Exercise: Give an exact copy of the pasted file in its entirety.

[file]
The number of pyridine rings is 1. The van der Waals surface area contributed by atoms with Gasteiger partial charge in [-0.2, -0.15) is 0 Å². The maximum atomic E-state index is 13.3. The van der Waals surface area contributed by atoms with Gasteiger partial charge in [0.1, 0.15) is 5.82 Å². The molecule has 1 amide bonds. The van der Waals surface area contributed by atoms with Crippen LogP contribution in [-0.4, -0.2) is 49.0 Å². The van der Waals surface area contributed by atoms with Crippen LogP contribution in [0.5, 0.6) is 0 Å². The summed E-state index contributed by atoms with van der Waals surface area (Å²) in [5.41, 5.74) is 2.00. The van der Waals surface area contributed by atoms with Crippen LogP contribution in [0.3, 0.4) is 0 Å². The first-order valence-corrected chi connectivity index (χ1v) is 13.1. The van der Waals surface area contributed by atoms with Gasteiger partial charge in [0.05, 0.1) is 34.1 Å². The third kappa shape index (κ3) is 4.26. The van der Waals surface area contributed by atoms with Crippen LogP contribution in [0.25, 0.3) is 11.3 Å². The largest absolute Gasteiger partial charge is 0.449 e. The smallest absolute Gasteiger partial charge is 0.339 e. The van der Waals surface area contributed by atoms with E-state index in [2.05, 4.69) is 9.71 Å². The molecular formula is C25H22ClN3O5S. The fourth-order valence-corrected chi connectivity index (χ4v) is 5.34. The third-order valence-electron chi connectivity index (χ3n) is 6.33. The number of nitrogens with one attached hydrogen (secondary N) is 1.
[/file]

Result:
The number of pyridine rings is 1. The van der Waals surface area contributed by atoms with Gasteiger partial charge in [-0.2, -0.15) is 0 Å². The maximum atomic E-state index is 13.3. The van der Waals surface area contributed by atoms with Gasteiger partial charge in [0.1, 0.15) is 5.82 Å². The molecule has 1 amide bonds. The van der Waals surface area contributed by atoms with Crippen LogP contribution in [-0.4, -0.2) is 49.0 Å². The van der Waals surface area contributed by atoms with Crippen LogP contribution in [0.5, 0.6) is 0 Å². The summed E-state index contributed by atoms with van der Waals surface area (Å²) in [5.41, 5.74) is 2.00. The van der Waals surface area contributed by atoms with Crippen LogP contribution in [0.3, 0.4) is 0 Å². The first-order valence-corrected chi connectivity index (χ1v) is 13.1. The van der Waals surface area contributed by atoms with Gasteiger partial charge in [0.05, 0.1) is 34.1 Å². The third kappa shape index (κ3) is 4.26. The van der Waals surface area contributed by atoms with Crippen LogP contribution in [0.25, 0.3) is 11.3 Å². The largest absolute Gasteiger partial charge is 0.449 e. The smallest absolute Gasteiger partial charge is 0.339 e. The van der Waals surface area contributed by atoms with E-state index in [2.05, 4.69) is 9.71 Å². The molecular formula is C25H22ClN3O5S. The fourth-order valence-corrected chi connectivity index (χ4v) is 5.34. The third-order valence-electron chi connectivity index (χ3n) is 6.33. The number of nitrogens with one attached hydrogen (secondary N) is 1.